ASL Recycling Brings E-waste Recycling to More Cities

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Ninety free and convenient GREENspot e-waste drop-off locations: most Bay Area residents need drive no more than 5 miles to safely dispose of their old TVs and other electronics.

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We want to make it as easy to recycle an old gadget as it is to buy a new one

ASL Recycling's GREENetwork continued to grow during April with the addition of 19 GREENspot e-waste drop-off locations, bringing the total number in Northern California to 90. Now most residents can find a free place to dispose of their obsolete electronics close to their home--in most cases within five miles. As consumer awareness of these free and convenient neighborhood locations builds--especially since the GREENetwork's Earth Day campaign to encourage people to find their GREENspot location last month--hundreds of residents are visiting a neighborhood GREENspot location, resulting in almost four million pounds of e-waste being diverted away from local landfills so far, this year.

Unlike other recyclable waste, there is no 'blue bin' equivalent for curbside collection of e-waste, and so, until recently, most people didn't know what to do with it. ASL Recycling is changing that by establishing a statewide network of GREENspot e-waste drop-off locations, and by orchestrating locally focused public awareness campaigns. Californians can visit to find a nearby e-waste drop-off location.

"We want to make it as easy to recycle an old gadget as it is to buy a new one," said Carey Levine, vice president of sales and marketing at ASL Recycling. "What we hear from consumers is that they want to do the right thing and dispose of their e-waste responsibly, but they're concerned about their personal data or how the e-waste is being recycled. When you select a GREENspot you can be sure that you're working with a reputable e-waste collector."

19 new GREENspot e-waste drop-off locations opened in April
This month, 19 new GREENspot e-waste drop-off locations were established in Northern California, bringing the total to 91 statewide. The new locations added to the GREENetwork in April are available as an attachment.

What to recycle, and why
E-waste accepted at GREENspot drop-off locations includes TVs, cell phones, audio-video components, computer equipment, microwave ovens, electronic equipment from offices and labs, and more. These items are potentially toxic to the environment and by choosing to recycle them, Californians can help divert e-waste from landfills. All GREENspot drop-off locations feed their e-waste to ASL Recycling's state-approved plants, which use an environmentally friendly e-waste recycling process.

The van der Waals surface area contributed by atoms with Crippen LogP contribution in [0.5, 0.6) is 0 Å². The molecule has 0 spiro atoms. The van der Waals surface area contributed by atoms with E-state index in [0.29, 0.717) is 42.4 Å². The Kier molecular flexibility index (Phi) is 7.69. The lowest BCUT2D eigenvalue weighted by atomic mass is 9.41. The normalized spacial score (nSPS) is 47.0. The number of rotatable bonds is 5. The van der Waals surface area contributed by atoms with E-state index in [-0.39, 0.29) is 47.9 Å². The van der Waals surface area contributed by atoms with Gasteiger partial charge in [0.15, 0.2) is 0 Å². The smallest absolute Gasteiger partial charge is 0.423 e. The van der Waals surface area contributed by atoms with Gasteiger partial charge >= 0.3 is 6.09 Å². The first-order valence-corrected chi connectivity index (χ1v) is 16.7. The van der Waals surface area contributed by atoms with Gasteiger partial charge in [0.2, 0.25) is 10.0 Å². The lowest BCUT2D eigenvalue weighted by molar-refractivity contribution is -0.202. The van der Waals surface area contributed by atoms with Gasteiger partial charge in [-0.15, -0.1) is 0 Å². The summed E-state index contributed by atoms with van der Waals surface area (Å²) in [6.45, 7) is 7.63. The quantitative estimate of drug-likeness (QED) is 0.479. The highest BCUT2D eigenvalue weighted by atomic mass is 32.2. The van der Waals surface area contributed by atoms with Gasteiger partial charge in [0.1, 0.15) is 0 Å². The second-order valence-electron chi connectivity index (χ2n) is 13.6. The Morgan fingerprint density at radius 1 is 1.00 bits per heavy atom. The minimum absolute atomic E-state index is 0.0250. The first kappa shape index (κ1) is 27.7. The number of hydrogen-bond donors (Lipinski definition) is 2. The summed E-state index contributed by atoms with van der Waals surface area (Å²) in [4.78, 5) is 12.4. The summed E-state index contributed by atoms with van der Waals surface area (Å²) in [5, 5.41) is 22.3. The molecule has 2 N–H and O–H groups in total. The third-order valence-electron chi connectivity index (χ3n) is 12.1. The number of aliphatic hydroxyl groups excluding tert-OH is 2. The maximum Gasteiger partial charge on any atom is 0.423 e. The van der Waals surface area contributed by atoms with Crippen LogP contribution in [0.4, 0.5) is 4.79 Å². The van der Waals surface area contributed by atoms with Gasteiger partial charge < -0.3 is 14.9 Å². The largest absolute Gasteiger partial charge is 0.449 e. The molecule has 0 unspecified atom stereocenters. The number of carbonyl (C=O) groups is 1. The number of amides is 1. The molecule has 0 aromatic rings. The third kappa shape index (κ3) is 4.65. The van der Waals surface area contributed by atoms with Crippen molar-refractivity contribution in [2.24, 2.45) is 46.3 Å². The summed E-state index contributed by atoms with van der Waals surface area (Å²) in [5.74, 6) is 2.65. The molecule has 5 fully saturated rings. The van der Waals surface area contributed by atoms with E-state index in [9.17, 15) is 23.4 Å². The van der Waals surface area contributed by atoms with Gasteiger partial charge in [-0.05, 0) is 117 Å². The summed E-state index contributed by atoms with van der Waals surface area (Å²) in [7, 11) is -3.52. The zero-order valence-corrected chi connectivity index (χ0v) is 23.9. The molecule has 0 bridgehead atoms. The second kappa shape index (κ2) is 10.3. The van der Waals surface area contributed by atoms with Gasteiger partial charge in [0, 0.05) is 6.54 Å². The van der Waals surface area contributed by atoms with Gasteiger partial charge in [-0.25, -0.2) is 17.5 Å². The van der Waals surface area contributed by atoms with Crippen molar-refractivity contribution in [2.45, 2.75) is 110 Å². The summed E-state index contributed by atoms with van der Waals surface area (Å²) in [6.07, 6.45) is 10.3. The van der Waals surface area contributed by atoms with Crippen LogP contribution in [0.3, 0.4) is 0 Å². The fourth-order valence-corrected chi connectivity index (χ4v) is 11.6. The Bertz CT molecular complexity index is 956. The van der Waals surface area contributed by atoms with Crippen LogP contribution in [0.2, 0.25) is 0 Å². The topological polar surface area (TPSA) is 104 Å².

Where to recycle e-waste
A complete list of ASL GREENspot drop-off locations is available here.

E-waste and the law
E-waste, which includes TVs, monitors, computers, cell phones, and other old electronics, is the fastest-growing category of solid waste in the United States. California is leading the nation with its Electronic Waste Recycling Act, the state's e-waste recycling legislation. The state's Department of Toxic Substance Control has stated that video display devices are hazardous waste and are covered by the Electronic Waste Recycling Act. This means it is illegal to discard the following devices in household and business trash:
--    Cathode ray tube (CRT) devices (including televisions and computer monitors)
--    LCD desktop monitors
--    Laptop computers with LCD displays
--    LCD televisions
--    Plasma televisions
--    Portable DVD players with LCD displays
--    Gaming Devices and consoles
Many other electronic devices, though not covered by the Electronic Waste Recycling Act, could be considered hazardous waste and should not be discarded in the regular trash.

About ASL Recycling and the GREENetwork:
ASL Recycling is dedicated to providing consumers and businesses with the easiest, most accessible, and most trusted e-waste recycling program in the country. Every month, ASL Recycling prevents hundreds of tons of e-waste from being dumped into local landfills by collecting old electronics and preparing it for recycling. All material received at ASL's state-of-the-art plant is dismantled: hard drives are crushed, materials are sorted and then sent to smelters that transform e-waste into salable goods. To become part of the GREENetwork, visit

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